What will Biden's immigration overhaul mean for national security?

Biden immigration policies puts border security in jeopardy

Former senior advisor to Trump Stephen Miller weighs in on ‘Watters’ World’

Just one week into his presidency, President Biden has already signed six executive orders concerning immigration. Experts say Biden is quickly undoing Former President Donald Trump’s immigration policies, and some fear these reversals will have huge impacts on national security.

“The plans Biden announced so far portend a more dangerous America,” Todd Bensman, senior national security fellow at the Center for Immigration Studies said.

A man holds his child at a border stop in Juarez, Mexico.

Bensman spoke with Fox News from Juarez, Mexico.  “I’ve just returned from interviewing migrants in Juarez,” Bensman said. “Without exception, all of them have been made expectant and excited that they will be able to come into the U.S. with no fear or possibility of rejection or later deportation. The entire galaxy of aspiring migrants hear the Biden plan as a clarion to come now and come all.”

A Brazilian migrant woman stays in a shelter in Juarez, Mexico.

Last week, Biden proposed immigration legislation that would give legal status, and a path to citizenship, to anyone in the U.S. before Jan. 1, which is an estimated 11 million people. He also halted work on the border wall with Mexico, lifted travel bans from several predominantly Muslim countries, among other initiatives.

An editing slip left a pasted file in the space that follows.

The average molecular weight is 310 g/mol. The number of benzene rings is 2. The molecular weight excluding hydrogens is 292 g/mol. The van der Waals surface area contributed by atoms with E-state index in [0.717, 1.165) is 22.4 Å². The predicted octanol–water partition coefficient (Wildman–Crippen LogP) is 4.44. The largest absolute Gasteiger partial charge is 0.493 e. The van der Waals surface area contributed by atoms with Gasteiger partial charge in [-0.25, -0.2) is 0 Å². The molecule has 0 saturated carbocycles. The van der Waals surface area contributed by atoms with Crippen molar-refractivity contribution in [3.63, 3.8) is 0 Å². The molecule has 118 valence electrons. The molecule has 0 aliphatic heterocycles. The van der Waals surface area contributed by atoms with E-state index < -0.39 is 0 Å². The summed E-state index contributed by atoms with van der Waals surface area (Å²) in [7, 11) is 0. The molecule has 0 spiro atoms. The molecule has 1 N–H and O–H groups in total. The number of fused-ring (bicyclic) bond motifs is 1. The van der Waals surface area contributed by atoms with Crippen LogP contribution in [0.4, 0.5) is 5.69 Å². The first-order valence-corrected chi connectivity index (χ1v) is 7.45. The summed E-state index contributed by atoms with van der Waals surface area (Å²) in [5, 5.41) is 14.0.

Immigration Attorney Rachel Self said this immigration bill is “pretty ambitious.”

“Giving millions of people a path to residency and citizenship hasn’t been done since the Regan era, around 1986,” she said. “The bill raises visa caps to reduce the backlog so that more people can bring their families over. We’re talking about people who have been waiting 20, 30 years to be able to bring a family member over here.”

According to Self, Biden’s thorough undoing of Trump’s immigration policies are, “a promising indication that he and his administration understand the pressing need to start reversing the damage inflicted by the Trump administration on our immigration systems.”

FILE – Crews construct a section of border wall in San Bernardino National Wildlife Refuge, Tuesday, Dec. 8, 2020, in Douglas, Ariz. President Biden on Wednesday ordered a "pause" on all wall construction within a week. (AP Photo/Matt York)

Self said there are no “quick fixes” for immigration reform but that this is a good start. 

“These policies have been affecting the lives of real people with real families for four years,” she said. “They will never get those years back.”

While Bensman and other experts worry Biden’s immigration policy will have negative effects on national security, Self said the government will ensure people granted immigration benefits are not a security threat.


However, Retired Acting ICE Director Tom Homan said border security directly affects national security; therefore, no amnesty should be considered until Congress fixes the three loopholes that cause surges: